For example, if you’re claiming to have reduced the amount of waste produced, think about including how it’s been achieved, and how much it’s being reduced by. 

6. Balance environmental impact: Marketers should balance information about the business's ongoing contributions to environmental harm, especially in sectors where consumers may be less aware of a business's overall environmental impact (for example the financial sector funding high-carbon industries).

It’s best to look at the bigger picture and assess whether your ads are representative of the entire company before making any claims. 

7. Support absolute claims: Claims such as "environmentally friendly" or "sustainable" must be supported by evidence.

Consider what you could show as proof. Any truthful claim should have some form of measurable impact. Maybe it prevents ‘X’ amount of carbon from being produced, or reduces ‘X’ amount of waste?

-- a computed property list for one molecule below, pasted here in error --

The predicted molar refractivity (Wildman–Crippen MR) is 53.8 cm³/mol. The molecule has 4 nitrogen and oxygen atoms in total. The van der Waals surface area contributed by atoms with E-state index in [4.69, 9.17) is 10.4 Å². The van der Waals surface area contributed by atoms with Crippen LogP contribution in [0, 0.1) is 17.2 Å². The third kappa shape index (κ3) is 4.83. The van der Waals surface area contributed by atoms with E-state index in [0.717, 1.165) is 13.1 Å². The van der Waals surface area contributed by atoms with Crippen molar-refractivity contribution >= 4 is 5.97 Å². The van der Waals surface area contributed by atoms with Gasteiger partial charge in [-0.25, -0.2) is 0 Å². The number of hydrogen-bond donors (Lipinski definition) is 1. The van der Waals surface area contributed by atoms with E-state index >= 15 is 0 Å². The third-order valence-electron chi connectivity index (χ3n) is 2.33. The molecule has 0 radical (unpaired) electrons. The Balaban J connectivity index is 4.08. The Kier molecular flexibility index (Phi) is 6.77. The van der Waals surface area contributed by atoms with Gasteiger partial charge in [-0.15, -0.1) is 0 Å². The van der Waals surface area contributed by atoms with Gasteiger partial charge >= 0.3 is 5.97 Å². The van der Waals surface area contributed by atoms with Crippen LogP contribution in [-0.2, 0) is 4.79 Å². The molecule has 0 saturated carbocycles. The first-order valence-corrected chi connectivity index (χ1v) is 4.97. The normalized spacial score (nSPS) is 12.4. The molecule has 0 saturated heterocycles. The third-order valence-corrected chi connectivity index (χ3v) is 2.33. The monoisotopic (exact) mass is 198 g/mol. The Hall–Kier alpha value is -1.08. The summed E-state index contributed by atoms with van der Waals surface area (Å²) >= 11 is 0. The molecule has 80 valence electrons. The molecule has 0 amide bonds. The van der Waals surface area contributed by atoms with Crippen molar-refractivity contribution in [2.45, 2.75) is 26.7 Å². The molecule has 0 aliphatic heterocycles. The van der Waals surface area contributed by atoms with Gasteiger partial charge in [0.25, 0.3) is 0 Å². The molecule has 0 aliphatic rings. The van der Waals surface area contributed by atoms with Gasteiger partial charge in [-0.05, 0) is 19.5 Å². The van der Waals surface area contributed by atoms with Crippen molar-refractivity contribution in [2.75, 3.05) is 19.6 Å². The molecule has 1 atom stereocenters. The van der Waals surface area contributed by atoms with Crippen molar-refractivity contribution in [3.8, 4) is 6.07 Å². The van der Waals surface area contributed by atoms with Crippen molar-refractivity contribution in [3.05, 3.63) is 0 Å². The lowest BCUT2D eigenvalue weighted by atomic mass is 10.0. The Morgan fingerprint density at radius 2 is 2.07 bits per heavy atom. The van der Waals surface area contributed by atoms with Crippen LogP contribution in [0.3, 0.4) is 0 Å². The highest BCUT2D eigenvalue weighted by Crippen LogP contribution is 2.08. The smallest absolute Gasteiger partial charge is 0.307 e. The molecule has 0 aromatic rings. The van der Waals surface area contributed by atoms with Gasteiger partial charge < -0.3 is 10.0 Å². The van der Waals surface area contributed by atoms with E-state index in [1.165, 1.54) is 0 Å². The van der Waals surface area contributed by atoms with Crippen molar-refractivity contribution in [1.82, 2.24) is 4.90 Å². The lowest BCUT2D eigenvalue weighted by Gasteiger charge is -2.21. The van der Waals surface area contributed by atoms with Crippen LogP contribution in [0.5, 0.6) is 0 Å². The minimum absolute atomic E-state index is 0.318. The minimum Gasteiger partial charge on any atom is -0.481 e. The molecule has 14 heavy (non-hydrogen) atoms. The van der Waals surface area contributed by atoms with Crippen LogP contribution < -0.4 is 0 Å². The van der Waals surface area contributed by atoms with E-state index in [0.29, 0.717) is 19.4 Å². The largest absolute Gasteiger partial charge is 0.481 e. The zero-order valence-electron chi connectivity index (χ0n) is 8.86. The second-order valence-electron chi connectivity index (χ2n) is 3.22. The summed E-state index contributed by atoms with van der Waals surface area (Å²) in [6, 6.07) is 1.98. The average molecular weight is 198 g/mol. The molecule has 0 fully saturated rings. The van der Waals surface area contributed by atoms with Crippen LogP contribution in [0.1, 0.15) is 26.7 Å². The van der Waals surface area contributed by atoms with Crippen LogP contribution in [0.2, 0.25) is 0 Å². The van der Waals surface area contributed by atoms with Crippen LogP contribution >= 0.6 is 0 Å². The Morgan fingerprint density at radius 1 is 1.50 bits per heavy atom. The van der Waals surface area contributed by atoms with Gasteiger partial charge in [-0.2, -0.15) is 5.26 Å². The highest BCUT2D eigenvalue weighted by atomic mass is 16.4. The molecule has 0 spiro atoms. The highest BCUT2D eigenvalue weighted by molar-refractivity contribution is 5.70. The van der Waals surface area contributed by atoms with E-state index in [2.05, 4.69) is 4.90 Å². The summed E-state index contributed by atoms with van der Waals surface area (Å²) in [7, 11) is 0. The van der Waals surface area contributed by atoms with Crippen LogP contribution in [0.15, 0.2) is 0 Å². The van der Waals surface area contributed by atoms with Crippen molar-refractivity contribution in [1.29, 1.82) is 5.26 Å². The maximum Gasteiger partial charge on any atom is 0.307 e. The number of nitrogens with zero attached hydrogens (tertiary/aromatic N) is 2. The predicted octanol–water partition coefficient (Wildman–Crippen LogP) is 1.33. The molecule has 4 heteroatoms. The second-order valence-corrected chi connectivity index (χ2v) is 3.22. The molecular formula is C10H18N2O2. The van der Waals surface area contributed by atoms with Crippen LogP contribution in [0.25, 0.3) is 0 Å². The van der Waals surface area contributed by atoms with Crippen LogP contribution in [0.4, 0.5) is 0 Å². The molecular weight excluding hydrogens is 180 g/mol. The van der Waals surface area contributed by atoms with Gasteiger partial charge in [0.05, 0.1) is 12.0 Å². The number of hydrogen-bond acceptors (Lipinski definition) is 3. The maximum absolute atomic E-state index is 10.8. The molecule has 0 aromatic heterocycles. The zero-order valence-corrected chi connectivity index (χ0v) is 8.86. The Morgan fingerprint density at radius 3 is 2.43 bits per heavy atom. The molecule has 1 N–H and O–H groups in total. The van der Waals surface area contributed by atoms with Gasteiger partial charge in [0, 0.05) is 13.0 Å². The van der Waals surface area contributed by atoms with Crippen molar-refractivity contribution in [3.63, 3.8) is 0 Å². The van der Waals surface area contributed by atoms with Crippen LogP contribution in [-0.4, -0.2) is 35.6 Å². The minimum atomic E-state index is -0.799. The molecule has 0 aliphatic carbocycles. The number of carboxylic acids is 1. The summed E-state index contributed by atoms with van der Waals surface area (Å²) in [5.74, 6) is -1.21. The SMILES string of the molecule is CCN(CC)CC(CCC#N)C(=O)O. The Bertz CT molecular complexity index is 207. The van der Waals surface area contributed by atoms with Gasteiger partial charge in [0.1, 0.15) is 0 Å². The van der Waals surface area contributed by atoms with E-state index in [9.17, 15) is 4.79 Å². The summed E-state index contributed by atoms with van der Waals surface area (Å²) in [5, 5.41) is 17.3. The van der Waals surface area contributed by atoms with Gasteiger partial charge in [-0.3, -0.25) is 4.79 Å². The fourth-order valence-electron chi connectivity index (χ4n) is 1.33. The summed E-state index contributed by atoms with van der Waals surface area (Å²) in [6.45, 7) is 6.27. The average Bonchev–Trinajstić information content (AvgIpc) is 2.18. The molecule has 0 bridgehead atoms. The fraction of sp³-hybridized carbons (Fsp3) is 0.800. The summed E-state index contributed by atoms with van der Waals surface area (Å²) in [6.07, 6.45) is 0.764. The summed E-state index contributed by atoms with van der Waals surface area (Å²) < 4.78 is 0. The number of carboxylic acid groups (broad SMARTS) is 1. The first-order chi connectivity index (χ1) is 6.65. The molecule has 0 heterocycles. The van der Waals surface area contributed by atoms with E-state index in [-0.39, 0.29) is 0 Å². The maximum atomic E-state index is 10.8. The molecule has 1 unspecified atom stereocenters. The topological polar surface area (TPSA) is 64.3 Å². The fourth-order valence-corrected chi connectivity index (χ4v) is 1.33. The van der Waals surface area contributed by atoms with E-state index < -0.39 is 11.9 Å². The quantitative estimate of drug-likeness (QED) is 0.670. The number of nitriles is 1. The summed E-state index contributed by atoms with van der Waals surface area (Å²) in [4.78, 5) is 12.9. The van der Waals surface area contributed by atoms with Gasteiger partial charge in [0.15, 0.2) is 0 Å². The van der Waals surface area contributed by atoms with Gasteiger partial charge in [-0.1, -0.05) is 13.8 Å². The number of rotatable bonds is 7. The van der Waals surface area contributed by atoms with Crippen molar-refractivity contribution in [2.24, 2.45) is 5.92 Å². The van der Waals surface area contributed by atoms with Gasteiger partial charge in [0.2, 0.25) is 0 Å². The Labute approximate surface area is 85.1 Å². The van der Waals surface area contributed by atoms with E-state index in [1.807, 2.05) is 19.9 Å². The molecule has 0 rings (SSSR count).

8. Clarify scope of claims: Environmental claims relating to specific products should clarify their scope, preventing them from being misunderstood as representative of the entire business.

9. Historical environmental impact: Ads that portray a business's negative environmental impact as being historical may be misleading if the business still has a significant negative impact.

Creating a positive change takes time. Make sure it is clear that whilst changes are being made, there is still some way to go in your net zero journey, and although your company isn’t completely there just yet, you are committed to seeing it through.